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  • 5 Yoga Poses for Skiers with Gwen Lawrence

    After a long day on the mountain, pass on that sought-after hot toddy or libation of choice and try yoga.

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    In any sport, it's essential to be proactive when it comes to injury prevention. In skiing, this means...

    • Cultivating strong legs to endure long, challenging slopes.
    • Building exceptional back and abdominal strength to maintain perfect form for maximum control.
    • Finding more openness and flexibility in the hips to protect the knees and better manage falls and unstable surfaces.
    • Observing and combating muscular imbalances to support a smooth, graceful run down the mountain.

    Yoga helps to achieve all of this. 5 yoga poses, in particular, work wonders to bring your body into a state of equilibrium, so you can ward off injury and tackle the slopes for years to come. Join YogaVibes teacher, Gwen Lawrence, for a free online yoga demo designed to help you complement and counter the swift, high-energy movements on the mountain.

    1. Chair Pose: This pose is the ultimate leg-strengthener and develops the form needed to maneuver through even the toughest of runs. Chair pose also serves to reinforce spinal strength and proper alignment. Gwen’s Direction: Try chair pose holds for 10 breaths. To counter, hold a standing forward bend. Repeat the sequence 3 to 5 times.
    2. Bow Pose: After holding perfect form and keeping that precise angle at the hip joint, you must tend to the hip flexors. If not addressed, tight hip flexors can wreak havoc on the low back and compromise the alignment of your spine. Gwen’s Direction: Strike 3 bow poses for 30 seconds each. Breathe deep! Between each bow, enjoy 3 to 4 breaths in child's pose. Ahhh.
    3. Forearm Plank: Unlike its close relative, plank pose, forearm plank asks even more from your core and really digs deep into your abdominal strength while simultaneously challenging your spinal alignment and body positioning. Gwen's Direction: To be in prime slope shape, practice 3 one-minute holds, paying special mind to your alignment. No drooping of the mid-section!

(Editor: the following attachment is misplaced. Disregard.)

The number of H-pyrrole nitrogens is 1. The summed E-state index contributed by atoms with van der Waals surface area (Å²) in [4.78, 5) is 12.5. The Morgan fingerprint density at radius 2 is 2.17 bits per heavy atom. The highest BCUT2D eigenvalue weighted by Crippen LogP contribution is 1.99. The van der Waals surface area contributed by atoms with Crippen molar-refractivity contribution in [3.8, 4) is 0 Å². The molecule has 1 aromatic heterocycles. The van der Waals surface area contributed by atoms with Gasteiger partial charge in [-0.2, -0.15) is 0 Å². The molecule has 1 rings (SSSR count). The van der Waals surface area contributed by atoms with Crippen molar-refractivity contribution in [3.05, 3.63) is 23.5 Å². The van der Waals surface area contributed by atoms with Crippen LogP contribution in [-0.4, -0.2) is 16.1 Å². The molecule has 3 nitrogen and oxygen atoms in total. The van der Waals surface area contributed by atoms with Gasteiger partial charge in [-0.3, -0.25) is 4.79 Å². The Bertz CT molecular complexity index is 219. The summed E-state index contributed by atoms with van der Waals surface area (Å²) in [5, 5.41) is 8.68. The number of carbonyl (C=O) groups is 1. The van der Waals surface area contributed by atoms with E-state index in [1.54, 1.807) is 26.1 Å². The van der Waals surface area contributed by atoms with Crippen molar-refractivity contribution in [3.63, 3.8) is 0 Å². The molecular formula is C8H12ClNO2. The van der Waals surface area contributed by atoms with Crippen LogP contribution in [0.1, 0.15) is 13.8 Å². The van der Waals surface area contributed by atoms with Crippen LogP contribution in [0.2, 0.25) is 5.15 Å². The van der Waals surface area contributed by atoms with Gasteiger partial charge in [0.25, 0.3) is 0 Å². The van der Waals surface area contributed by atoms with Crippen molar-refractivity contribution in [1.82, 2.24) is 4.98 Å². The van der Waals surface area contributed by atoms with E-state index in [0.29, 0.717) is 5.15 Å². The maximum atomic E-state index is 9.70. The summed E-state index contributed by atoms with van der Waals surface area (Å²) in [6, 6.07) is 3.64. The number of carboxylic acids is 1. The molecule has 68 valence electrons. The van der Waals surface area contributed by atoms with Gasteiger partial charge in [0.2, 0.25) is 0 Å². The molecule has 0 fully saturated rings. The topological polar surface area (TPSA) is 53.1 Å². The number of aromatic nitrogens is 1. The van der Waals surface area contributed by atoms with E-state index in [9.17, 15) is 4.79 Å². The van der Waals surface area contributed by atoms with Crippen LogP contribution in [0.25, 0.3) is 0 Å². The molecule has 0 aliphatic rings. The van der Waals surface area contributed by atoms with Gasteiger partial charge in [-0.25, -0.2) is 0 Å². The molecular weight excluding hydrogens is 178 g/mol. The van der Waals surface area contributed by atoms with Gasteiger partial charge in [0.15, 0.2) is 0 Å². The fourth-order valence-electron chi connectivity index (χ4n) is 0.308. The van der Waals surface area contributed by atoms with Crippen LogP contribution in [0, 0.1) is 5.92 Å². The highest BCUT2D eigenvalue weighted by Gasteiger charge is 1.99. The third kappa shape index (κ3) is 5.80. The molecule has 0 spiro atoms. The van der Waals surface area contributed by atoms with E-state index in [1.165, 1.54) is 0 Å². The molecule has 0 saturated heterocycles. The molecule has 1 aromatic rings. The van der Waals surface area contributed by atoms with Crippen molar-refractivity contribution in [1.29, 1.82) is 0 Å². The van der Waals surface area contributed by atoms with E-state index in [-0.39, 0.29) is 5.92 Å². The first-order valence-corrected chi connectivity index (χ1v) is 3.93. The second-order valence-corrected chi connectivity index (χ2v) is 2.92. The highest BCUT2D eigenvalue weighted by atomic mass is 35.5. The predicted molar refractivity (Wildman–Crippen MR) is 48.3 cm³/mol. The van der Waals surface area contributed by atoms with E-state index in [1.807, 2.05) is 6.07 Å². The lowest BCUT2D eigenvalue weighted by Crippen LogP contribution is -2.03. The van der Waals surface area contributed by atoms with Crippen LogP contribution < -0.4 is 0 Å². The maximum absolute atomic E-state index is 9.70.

4. Chair Twist: Practicing the basic chair pose with a twist will stretch the obliques, facilitating subtle changes in your core that will direct your skis. Stretching the obliques (the muscles along the ribs and side body) will enhance your ability to endure the aerobic element of skiing, improving your control and boosting your lung capacity. Added bonus: Extra quad work to enhance leg strength! Gwen’s Direction: Hold chair twists 30 seconds on each side for 2 to 3 sets.
    5. Rock & Rolls: Before you hit the slopes, try these movements to shed light on where your balance is at. Gwen’s Direction: Lying on your back, bring your knees into your chest. Hold the legs behind your thighs and close your eyes. Do not peek or you will wreck your analysis! Inhale and exhale deeply and rock and roll 6 to 7 times. On the 7th rep, stop in the seated position and open your eyes. See where you are. You may be quite surprised to find yourself facing the opposite direction or on your neighbor's yoga mat! Whatever your imbalances end up being, you'll be astounded by the outcome of this little trick. Trick Analysis:
      • If you pull or turn right, your right hip or low back may be tight and require work (or vice versa).
      • If you inch toward the front of your mat, you may require extra deep hip flexor stretching. Tight hip flexors may cause lumbar hyperlordosis or "swayback" - a condition that occurs when the lumbar region is regularly stressed.
      • If you traveled over to the right of your mat, but are still facing forward, consider upper back and shoulder work (and vice versa).

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    If you want to keep tearin' up that powder, follow the wisdom of Gwen Lawrence and settle into these poses before and after you tackle the slopes.

    Gwen Lawrence is the founder of Power Yoga for Sports and works with athletes in professional basketball, football, baseball, hockey, and soccer, Olympians, and college athletes.

    Image courtesy of Gwen Lawrence 

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